That was the bottom line of the latest data from the Leading Indicator of National Employment (LINE), in a news release from the Society for Human Resource Management (SHRM) and the Rutgers University School of Management and Labor Relations.
The LINE data showed the index at 60.6, down slightly from July’s 61.8 aggregate showing and 62.9 in August 2004. An index value above 50 indicates manufacturing employment is growing, while an index below 50 shows that employment is contracting.
Good news for workers was that some employers were starting to bump up initial compensation packages because of difficulty in attracting key talent, according to the SHRM data. The recruiting difficulty index – which tracks efforts by manufacturers to recruit highly qualified individuals to fill the positions most critical to a firm’s success – is at its highest level in the 19 months LINE data have been recorded, according to the news release. The recruiting difficulty index came in at 63 for August, up notably over the 60.7 in July and the 58.3 a year ago.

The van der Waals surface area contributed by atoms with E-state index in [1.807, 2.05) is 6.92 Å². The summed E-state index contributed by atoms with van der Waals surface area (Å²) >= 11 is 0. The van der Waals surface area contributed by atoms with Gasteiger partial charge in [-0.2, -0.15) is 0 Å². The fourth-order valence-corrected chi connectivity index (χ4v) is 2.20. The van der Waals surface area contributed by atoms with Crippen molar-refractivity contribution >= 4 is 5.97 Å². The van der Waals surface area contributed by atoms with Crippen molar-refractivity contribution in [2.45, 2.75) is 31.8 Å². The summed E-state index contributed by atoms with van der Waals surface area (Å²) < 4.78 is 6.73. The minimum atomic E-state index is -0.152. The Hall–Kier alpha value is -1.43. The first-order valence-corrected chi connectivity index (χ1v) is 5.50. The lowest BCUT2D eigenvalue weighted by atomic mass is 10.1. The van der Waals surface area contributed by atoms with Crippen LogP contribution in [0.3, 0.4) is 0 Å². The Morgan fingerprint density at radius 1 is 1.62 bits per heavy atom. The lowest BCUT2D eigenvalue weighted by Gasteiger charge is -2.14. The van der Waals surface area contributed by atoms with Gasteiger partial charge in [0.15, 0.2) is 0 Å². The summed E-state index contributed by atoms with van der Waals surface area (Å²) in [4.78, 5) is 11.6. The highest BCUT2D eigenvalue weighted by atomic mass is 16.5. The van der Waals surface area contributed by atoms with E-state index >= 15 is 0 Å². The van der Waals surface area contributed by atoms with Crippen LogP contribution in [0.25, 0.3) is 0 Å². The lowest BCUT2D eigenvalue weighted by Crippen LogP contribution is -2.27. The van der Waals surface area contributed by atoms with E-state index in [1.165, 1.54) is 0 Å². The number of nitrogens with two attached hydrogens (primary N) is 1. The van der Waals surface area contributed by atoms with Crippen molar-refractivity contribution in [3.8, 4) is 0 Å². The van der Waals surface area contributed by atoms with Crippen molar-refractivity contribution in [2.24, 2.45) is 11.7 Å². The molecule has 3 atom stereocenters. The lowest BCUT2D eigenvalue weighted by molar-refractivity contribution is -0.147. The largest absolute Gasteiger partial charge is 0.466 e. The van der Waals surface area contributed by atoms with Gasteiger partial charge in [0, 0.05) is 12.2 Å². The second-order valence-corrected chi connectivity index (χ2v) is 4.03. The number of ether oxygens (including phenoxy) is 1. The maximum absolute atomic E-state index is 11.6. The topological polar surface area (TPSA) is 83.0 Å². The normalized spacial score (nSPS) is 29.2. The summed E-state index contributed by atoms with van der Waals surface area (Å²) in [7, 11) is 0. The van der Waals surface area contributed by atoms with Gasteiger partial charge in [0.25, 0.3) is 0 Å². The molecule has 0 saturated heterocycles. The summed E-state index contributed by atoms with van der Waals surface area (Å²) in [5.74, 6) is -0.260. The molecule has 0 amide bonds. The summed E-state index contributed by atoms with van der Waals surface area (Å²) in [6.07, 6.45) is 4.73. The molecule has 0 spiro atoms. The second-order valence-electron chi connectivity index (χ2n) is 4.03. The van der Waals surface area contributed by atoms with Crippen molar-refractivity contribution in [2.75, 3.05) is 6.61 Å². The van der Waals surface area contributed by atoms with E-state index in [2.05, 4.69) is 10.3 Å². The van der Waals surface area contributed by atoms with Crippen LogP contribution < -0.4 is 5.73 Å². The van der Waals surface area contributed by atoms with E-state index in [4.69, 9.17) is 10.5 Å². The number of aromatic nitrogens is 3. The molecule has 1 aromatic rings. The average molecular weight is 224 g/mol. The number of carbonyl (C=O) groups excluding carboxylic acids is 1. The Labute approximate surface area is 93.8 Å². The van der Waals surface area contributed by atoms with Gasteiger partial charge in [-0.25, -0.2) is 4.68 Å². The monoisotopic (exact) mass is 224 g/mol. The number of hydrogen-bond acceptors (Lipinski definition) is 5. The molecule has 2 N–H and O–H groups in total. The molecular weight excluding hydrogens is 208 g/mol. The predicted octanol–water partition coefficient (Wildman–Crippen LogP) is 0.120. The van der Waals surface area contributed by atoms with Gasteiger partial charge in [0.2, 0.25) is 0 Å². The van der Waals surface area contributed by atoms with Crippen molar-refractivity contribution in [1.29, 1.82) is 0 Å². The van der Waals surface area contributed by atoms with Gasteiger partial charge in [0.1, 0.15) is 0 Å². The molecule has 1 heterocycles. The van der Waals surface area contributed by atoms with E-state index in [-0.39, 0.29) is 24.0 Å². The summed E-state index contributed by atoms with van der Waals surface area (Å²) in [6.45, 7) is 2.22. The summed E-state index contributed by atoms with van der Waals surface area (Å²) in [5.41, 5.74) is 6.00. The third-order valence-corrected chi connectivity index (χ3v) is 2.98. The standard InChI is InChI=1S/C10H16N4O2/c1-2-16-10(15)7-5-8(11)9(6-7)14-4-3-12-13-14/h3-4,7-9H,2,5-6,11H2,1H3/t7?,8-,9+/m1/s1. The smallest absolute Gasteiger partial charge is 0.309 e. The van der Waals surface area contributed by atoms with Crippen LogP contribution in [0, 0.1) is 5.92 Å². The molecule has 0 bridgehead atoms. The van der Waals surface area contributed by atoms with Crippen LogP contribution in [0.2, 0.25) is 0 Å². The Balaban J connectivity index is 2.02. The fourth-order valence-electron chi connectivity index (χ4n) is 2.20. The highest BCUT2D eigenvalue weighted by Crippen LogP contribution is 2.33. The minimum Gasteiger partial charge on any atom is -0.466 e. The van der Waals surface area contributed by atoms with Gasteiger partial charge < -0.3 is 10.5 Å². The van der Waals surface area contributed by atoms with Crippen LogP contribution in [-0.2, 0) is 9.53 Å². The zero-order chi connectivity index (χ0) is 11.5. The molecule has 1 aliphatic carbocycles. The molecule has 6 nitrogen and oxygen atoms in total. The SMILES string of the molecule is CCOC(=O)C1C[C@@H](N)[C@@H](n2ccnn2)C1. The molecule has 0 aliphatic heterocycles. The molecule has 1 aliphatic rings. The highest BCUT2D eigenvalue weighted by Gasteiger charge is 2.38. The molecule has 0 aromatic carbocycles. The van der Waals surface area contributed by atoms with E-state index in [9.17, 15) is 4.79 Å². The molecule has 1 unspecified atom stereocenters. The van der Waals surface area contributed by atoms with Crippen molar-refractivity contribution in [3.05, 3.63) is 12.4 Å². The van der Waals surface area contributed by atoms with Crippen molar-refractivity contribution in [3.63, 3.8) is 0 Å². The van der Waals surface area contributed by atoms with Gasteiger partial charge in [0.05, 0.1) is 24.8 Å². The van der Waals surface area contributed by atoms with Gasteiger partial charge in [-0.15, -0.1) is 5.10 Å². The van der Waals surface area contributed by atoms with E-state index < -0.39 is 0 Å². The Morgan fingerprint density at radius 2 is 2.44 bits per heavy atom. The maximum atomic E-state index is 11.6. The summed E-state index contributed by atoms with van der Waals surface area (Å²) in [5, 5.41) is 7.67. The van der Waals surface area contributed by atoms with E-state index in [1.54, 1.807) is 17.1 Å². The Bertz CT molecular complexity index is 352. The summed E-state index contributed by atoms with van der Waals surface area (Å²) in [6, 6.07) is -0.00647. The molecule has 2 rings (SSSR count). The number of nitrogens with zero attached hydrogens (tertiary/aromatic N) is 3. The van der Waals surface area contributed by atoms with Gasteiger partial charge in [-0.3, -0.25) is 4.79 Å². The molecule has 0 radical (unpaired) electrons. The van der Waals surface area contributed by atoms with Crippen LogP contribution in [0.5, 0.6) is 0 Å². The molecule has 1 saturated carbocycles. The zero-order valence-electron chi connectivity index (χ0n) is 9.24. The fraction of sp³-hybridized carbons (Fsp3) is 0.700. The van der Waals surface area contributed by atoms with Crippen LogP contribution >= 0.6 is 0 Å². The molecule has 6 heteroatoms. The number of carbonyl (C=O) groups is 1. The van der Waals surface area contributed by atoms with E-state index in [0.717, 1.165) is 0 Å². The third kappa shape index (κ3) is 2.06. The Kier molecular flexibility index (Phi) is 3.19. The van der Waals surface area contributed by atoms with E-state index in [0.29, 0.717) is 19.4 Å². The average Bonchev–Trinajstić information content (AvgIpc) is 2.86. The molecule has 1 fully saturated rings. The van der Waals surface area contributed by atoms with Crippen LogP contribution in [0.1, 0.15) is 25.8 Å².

According to SHRM, currently there is no indication of widespread wage inflation, but if the job market continues to tighten, there will be greater pressures on manufacturers to raise wages. The survey details are here .
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